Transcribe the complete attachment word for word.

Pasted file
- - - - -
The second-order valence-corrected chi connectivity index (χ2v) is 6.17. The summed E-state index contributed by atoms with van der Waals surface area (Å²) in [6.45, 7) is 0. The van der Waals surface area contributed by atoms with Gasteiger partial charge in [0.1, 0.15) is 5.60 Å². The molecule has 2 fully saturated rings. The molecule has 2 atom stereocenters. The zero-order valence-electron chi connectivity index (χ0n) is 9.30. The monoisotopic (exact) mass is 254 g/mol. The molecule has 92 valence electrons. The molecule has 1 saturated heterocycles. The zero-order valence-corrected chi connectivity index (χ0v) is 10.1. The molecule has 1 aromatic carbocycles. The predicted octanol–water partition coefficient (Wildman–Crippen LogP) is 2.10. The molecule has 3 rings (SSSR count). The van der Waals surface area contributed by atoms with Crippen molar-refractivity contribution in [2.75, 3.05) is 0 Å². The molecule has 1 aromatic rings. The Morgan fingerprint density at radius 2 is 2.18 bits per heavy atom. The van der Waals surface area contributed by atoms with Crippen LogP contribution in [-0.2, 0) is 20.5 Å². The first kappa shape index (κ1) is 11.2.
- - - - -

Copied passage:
The second-order valence-corrected chi connectivity index (χ2v) is 6.17. The summed E-state index contributed by atoms with van der Waals surface area (Å²) in [6.45, 7) is 0. The van der Waals surface area contributed by atoms with Gasteiger partial charge in [0.1, 0.15) is 5.60 Å². The molecule has 2 fully saturated rings. The molecule has 2 atom stereocenters. The zero-order valence-electron chi connectivity index (χ0n) is 9.30. The monoisotopic (exact) mass is 254 g/mol. The molecule has 92 valence electrons. The molecule has 1 saturated heterocycles. The zero-order valence-corrected chi connectivity index (χ0v) is 10.1. The molecule has 1 aromatic carbocycles. The predicted octanol–water partition coefficient (Wildman–Crippen LogP) is 2.10. The molecule has 3 rings (SSSR count). The van der Waals surface area contributed by atoms with Crippen molar-refractivity contribution in [2.75, 3.05) is 0 Å². The molecule has 1 aromatic rings. The Morgan fingerprint density at radius 2 is 2.18 bits per heavy atom. The van der Waals surface area contributed by atoms with Crippen LogP contribution in [-0.2, 0) is 20.5 Å². The first kappa shape index (κ1) is 11.2.